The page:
Aug. 13 (Bloomberg) -- Germany faces a European Commission warning to shrink its current account surplus, which will widen to the highest of any nation this year in U.S. dollar terms, the Financial Times Deutschland newspaper reported.
The balance of goods and services will grow to 210 billion euros ($258 billion), topping the surpluses of China, Japan and oil-exporting countries, the newspaper said, citing a forecast by the Munich-based Ifo economic institute.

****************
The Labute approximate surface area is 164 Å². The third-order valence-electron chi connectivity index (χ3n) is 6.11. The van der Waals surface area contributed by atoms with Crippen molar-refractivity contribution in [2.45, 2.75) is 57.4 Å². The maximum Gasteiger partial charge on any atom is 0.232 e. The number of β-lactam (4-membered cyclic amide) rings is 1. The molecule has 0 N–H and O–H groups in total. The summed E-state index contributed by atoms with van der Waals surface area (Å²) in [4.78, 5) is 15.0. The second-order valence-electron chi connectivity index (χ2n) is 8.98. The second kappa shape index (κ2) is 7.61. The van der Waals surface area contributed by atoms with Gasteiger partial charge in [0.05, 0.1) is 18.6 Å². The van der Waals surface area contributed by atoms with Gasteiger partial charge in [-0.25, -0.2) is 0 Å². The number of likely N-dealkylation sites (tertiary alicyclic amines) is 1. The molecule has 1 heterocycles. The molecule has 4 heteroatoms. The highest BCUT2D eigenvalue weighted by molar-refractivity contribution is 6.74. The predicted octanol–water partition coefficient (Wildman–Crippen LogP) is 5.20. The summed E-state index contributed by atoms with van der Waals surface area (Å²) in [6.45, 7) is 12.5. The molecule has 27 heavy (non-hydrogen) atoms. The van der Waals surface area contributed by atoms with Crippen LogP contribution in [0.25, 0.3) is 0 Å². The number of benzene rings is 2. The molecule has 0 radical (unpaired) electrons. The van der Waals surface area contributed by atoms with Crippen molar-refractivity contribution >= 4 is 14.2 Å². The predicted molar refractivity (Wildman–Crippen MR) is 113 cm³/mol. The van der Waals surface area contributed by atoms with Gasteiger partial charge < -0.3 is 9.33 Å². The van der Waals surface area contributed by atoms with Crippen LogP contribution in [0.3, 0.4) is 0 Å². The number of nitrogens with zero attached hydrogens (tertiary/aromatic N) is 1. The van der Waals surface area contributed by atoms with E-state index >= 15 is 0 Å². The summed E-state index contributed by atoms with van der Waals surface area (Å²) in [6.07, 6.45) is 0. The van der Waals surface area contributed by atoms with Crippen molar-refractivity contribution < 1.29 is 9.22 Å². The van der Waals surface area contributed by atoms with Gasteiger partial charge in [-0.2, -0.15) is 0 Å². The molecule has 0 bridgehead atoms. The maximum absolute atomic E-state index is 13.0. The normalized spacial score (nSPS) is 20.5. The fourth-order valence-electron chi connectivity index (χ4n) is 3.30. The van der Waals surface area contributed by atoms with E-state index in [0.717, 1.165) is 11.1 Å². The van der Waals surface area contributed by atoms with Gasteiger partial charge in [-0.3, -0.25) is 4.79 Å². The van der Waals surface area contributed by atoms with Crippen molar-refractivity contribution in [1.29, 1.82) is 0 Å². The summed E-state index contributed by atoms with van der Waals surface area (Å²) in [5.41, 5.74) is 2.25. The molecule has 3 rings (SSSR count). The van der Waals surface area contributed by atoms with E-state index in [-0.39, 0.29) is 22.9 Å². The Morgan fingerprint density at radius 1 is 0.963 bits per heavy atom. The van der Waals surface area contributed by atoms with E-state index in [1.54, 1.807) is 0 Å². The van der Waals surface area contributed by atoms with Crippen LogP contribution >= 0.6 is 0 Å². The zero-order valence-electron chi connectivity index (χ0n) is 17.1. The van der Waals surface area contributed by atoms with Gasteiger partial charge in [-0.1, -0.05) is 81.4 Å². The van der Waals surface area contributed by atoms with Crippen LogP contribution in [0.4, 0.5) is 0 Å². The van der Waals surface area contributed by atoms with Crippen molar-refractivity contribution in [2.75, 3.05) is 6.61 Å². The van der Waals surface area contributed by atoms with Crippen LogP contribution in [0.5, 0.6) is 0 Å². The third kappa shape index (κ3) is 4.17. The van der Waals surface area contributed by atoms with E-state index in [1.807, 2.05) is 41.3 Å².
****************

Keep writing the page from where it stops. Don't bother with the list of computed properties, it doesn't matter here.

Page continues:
As a percentage of total economic output, Germany’s current account surplus will widen to at least 6 percent of gross domestic product, compared with a share of 2.5 percent for China, the newspaper said.
Current account surpluses of 6 percent or more in European Union states are seen as a threat to economic stability of the area as a whole and Germany’s likely violation of the threshold this year would trigger a reprimand by the commission, the newspaper cited Ifo economist Steffen Elstner as saying.
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